Why Singapore’s Merlion Is The Perfect National Symbol For This Magical Country – By Expat Andrea McKenna Brankin

Do you believe in Merlions? I do.
07 August 2018

I’ve been living in Singapore for seven years and it’s truly a magical place. I love the charming parks, the futuristic architecture, the clever people and the excitement that comes from such a unique and fast-developing nation.

For me, it seems apt that the national symbol of Singapore would be the Merlion – this cool creature of imagination really captures the spirit of this place. The sea, the lion and the magic. I like it.

Singapore was the dream of its forefathers, Lee Kuan Yew, Dr. Goh Keng Swee, S. Rajaratnam, Dr. Toh Chin Chye, Mr. Lim Kim San and others supporting this new nation. So, to me, it makes sense that the Merlion stands guard at the base of Marina Bay, an almost entirely made-up place as it is – on reclaimed land, surrounded by major architectural development. This land deserves a fitting representative.

The half-fish, half-lion creature came to life as a way to symbolize “Singapore’s humble beginnings as a fishing village, when it was called Temasek, meaning ‘sea town’ in Old Javanese,” according to the Visiting Singapore website. The famous statue in Merlion Park on Marina Bay, created by sculptor Lim Nang Seng, was introduced in 1972 by LKY.

While some people scoff at the thought of an imaginary creature as its national emblem, Singapore isn’t the only country with a mythical mascot! Scotland’s official animal is the unicorn, and Wales has been sporting The Red Dragon on its flag way before Harry Potter’s Goblet of Fire came out. Greece harks back to its own ancient mythology to feature the Phoenix as a national bird. Even North Korea is in on the trend – featuring the Chollima, a winged horse from Chinese folklore, as an important symbol and past economic movement.

Singapore recently introduced a new version of the Merlion, called Merli, in a move to create a “stronger emotional connection with families” and, naturally, “to entrench Singapore’s brand awareness among them.” That’s her below. She’s pretty cute.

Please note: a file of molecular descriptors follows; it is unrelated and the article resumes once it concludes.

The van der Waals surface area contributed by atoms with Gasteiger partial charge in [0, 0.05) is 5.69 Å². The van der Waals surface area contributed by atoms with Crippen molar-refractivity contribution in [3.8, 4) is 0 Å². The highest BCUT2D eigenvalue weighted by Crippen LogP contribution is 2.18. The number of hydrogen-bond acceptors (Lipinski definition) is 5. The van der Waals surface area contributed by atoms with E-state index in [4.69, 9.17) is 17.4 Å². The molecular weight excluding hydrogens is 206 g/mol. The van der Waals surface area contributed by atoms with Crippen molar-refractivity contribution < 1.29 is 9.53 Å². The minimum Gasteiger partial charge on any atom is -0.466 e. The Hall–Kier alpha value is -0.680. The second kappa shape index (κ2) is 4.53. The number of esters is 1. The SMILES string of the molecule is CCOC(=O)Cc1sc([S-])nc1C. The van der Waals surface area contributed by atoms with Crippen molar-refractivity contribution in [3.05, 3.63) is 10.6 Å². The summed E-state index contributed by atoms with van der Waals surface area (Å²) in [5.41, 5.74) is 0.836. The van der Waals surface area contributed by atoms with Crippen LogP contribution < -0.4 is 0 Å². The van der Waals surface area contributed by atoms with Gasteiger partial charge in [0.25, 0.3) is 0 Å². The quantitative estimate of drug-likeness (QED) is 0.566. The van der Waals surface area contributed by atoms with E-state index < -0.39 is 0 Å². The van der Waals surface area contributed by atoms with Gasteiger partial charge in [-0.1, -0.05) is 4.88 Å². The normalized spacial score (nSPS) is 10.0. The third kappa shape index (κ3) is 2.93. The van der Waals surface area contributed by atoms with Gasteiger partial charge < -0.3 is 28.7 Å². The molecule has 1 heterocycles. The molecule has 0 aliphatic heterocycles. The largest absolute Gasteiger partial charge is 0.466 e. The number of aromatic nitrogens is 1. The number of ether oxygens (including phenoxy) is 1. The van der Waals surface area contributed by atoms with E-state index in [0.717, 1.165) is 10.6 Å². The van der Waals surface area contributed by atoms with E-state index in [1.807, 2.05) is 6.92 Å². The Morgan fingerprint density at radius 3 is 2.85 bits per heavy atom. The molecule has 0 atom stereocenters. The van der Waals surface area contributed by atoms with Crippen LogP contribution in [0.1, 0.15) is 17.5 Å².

(image)

The history of the Merlion itself does smack a bit of commercialization. But, let’s be fair, that’s a relatively new term in the history of the world – branding is part of every early society. Having said that, Chinatown and many retail stores hawk tonnes of Merlion statues, keychains and cute little stuffed toys. The Conrad Centennial Singapore hotel gives them to guests and even Starbucks has their own version. (I want one!)

I personally bought into Merlion fever when I first moved here in 2012, hitting the tourist areas to seek out the biggest Merlion statue I could find for my balcony. We still have it today. It is perched proudly by my lime trees.

As such, I’m always looking for a bigger Merlion statue. So, if you see one, let me know. Because I’m a true believer in the dream that is Singapore.

 

About Andrea McKenna Brankin

Andrea McKenna Brankin is a journalist and author from the United States who lives a full life with bipolar disorder. Her book, Bipolar Phoenix, is awaiting a publishing contract. She is also currently a volunteer at the DaySpring Residential Treatment Centre for teen girls in Singapore, providing befriending-family support, therapeutic writing and rugby coaching.

 

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